“The most striking thing about interning at Courtney’s House is the being a part of the ceaseless push to change lives for the better,” says Angela Gale, the Communications Intern at Courtney’s House and an eager participant in the fight against child sex trafficking, “Every minute of every day, the staff members have one goal in mind: how to rescue as many boys and girls from traffickers as they can.”
Upon arrival victims take an initial assessment, which indicates what will help them most through their healing process. They are provided with many direct services, such as individual therapy, mentoring, tutoring, support groups and group activities.
In September, Courtney’s House reached its maximum caseload capacity of 21 clients. Luckily, there are other organizations in the area much like this one that are dedicated to helping victims, such as Turn Around Inc. located in Baltimore.
“Sex trafficking is a huge crisis all over the United States. DC is a major hub because of its prime location and endless supply of eager buyers,” says Gale, when asked about the prevalence of trafficking in DC, “I wish I could say it was more than I expected it to be, but unfortunately the reality is that domestic minor sex-trafficking (DMST) is so rampant, it is not unexpected at all.”
Before 2000, the issue of sex trafficking in the United States was barely recorded. The Urban Institute conducted a study in 2008 based on court cases from 1998 – 2004. Researchers found that 58% of those cases brought to prosecutors were tossed out over a year.
Prosecutors threw out this cases due to lack of sufficient information. When it comes to cases of sex trafficking, it is difficult to find people that are willing to testify. Victims are often afraid of shedding light on their identity and law enforcement often found out about these cases through anonymous tips. In 1998, majority of the defendants received a sentence of probation.
In 2000, the issue of human trafficking in the United States was more widely recognized. The Trafficking Victims Protection Act (TVPA) was passed, becoming the first federal law to address human trafficking. TVPA took a three-pronged approach – protection, prevention and prosecution. It was a good start, but did not specify the types of trafficking taking place, such as sex trafficking; it referred to human trafficking as a unit.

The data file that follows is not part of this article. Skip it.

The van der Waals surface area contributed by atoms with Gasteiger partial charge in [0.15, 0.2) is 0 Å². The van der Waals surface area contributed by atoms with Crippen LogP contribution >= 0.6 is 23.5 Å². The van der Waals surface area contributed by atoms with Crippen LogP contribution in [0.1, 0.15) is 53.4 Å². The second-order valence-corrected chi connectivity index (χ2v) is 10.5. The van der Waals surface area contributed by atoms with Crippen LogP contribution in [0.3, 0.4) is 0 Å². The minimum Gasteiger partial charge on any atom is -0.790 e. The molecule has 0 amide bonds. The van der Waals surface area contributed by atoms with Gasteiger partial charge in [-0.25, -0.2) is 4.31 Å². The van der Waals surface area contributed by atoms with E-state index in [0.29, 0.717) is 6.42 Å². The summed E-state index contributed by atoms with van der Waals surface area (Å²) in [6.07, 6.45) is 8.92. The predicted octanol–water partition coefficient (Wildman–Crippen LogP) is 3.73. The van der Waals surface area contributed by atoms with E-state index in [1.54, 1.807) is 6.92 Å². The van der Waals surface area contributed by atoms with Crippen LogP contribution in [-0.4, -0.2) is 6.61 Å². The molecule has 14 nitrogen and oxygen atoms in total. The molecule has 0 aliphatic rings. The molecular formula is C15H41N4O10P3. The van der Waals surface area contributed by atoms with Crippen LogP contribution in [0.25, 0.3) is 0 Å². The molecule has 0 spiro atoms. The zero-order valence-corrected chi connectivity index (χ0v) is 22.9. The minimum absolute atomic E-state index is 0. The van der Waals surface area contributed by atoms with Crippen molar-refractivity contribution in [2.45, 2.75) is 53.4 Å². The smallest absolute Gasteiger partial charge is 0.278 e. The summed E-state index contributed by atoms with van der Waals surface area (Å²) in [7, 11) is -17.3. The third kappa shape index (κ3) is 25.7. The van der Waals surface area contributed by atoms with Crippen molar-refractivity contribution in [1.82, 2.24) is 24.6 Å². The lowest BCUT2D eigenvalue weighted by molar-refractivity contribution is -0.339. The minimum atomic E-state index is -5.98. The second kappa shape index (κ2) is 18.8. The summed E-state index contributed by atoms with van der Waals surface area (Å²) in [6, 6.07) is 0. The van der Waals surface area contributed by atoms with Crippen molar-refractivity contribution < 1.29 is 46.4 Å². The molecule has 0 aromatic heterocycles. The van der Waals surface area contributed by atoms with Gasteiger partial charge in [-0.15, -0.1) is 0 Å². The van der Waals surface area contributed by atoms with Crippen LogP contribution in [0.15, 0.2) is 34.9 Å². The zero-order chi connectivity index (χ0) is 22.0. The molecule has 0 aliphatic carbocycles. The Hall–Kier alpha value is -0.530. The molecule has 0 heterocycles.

In 2003, 2005 and 2008 provisions were made to the TVPA and it became newly referred to as the TVPRA. These provisions enacted new human trafficking crimes and allowed for the greater protection of victims.
On February 12, Senate passed the Trafficking Victims Protection Reauthorization Act (TVPRA). If passed through the House of Representatives, the act will work on a federal and state level to assist children who are victims of sex trafficking. TVPRA will allow for grant programs that help these victims get out and stay out of sex slavery. The act will also strengthen the ability to prosecute the pimps and those who advertise sex online.
When asked what students can do to prevent sex trafficking, Ambassador in the office to Monitor and Combat Trafficking, Luis CdeBaca says, “raise your voices and start the issue at the grassroots. Nonprofits and other organizations can only do so much. Students need to bring awareness and demand something to be done.”
Statistics have shown that from 1998 to 2013, the issue of sex trafficking in the United States has become more widely recognized. Due to the increase of the trade there is still a long way to go. Anybody can help in spreading the importance of this issue. Every voice counts. Organizations like the Polaris Project and Courtney’s House are always looking for volunteers to help in the fight.
“You can hear it in their voices and see it in their eyes, but more than that it’s evident in the copious amount of energy they expend daily to reach one more child, to train one more pair of arms. It’s very grounded, but at the same time, it’s very triumphant,” says Gale of the feeling staff members get when seeing victims who have been saved.